"My relative's experience on Hilton Main, at Cannock Chase Hospital "

About: Cannock Chase Hospital / Trauma and orthopaedics

(as a relative),

My relative had a knee replacement operation recently and was put on Hilton Main ward for after care. I came to visit it one evening with my sister and he complained of pain, his face was white and ashen. When I asked what had been administered, the reply was a throat spray which I thought quite odd and he had a cannula with 3 outlets situated on right hand. The throat spray had not been sufficient and I offered to speak to a nurse, to see if any morphine could be given or anything else, but being a very proud man and not wanting to appear weak, he said he would speak to someone when we had gone home. I asked him if the surgeon had given him a knee block after the op but he explained he was in pain when he came around. I had been to see a previous relative at Oswestry Hospital a year before and from that experience, I understood that this was what surgeons do after the operation to block the pain after swelling etc on knee ops. I was confused that it didn’t seem to have happened in this case.

The kitchen was opposite my relatives ward and a staff member had wedged the kitchen door open so it would stay that way. The humming from the fridge was very loud and irritating even for me and my sister visiting and he complained he could not sleep. I shut the door and my relative in bed expressed it was a relief, as it blocked out the fridge noise, but a minute later a staff member wedged it open again. I found a nurse, explained the problem and enquired if I could shut the door so that he could get some rest. She was very helpful and pleasant and agreed I could shut it. I sat down again and the door was wedged open once again by a health care assistant. This seemed like a case of poor communication, that the message had not been given to other staff members.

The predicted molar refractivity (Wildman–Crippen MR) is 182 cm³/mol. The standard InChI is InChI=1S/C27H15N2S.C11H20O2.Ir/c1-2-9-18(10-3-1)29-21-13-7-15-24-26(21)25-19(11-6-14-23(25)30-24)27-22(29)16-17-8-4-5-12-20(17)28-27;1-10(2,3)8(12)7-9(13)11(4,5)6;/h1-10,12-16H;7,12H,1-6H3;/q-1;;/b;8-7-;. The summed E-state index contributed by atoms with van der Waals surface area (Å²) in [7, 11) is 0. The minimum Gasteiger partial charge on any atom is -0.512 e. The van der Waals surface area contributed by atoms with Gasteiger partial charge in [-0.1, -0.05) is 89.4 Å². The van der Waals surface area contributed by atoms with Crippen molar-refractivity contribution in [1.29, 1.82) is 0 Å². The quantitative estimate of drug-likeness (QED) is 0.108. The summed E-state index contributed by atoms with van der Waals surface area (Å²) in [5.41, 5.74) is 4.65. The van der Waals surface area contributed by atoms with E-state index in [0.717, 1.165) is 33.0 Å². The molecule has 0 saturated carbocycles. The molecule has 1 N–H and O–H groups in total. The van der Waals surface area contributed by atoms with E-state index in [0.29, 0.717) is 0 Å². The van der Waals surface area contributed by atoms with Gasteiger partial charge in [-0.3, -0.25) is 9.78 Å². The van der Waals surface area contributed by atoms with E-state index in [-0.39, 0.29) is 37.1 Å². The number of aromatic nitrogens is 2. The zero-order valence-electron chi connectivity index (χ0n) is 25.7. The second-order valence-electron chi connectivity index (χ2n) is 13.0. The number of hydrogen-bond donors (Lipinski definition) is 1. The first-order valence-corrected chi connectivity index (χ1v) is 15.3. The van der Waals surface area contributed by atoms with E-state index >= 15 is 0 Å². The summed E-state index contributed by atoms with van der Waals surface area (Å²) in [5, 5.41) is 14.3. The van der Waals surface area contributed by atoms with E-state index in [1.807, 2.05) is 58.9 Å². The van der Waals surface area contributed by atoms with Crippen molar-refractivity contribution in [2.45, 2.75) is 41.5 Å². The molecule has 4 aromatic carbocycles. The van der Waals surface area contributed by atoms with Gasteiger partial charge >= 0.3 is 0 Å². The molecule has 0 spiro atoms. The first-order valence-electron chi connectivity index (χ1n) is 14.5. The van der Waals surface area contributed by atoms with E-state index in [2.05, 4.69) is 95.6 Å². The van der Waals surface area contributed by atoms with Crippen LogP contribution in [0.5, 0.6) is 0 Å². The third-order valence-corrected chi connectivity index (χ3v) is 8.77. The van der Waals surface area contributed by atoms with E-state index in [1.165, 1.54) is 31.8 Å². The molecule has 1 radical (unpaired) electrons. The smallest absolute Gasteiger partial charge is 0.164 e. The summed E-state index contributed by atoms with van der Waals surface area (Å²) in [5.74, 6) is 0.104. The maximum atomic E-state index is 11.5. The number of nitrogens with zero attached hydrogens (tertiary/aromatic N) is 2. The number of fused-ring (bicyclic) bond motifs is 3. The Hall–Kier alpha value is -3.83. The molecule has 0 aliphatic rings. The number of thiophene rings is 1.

It is very distressing as a relative to see a loved one in pain and with the drugs available today this should not be the case. And surely the kitchen door is a fire door and should be kept shut at all times. For recovery, sleep is important after a major operation but cannot be achieved when you are listening to loud humming and mixing this with pain isn’t an ideal situation.

After we left, the nurses gave our relative a suppository, which he explained when he came home helped to ease his pain more or less straight away. Although, on discharge, he was sent home with paracetamol, which did not leave him pain free. He had to have his GP visit him, as he could not physically go himself, and have his GP administer stronger medication. He had rang the ward prior to all this for help and was given another number, only to be given NHS Direct number. I feel that this is not acceptable when a patient is in pain. I feel the ward should have arranged for a District Nurse to go out in the community straight away.

The good points were that the hospital area appeared very clean and staff were friendly. My relative explained the staff were caring on Hilton Main.

Ideas for improvement: More training on pain relief. The need for noise reduction on the ward. Greater consideration for health and safety, by closing fire doors.

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Responses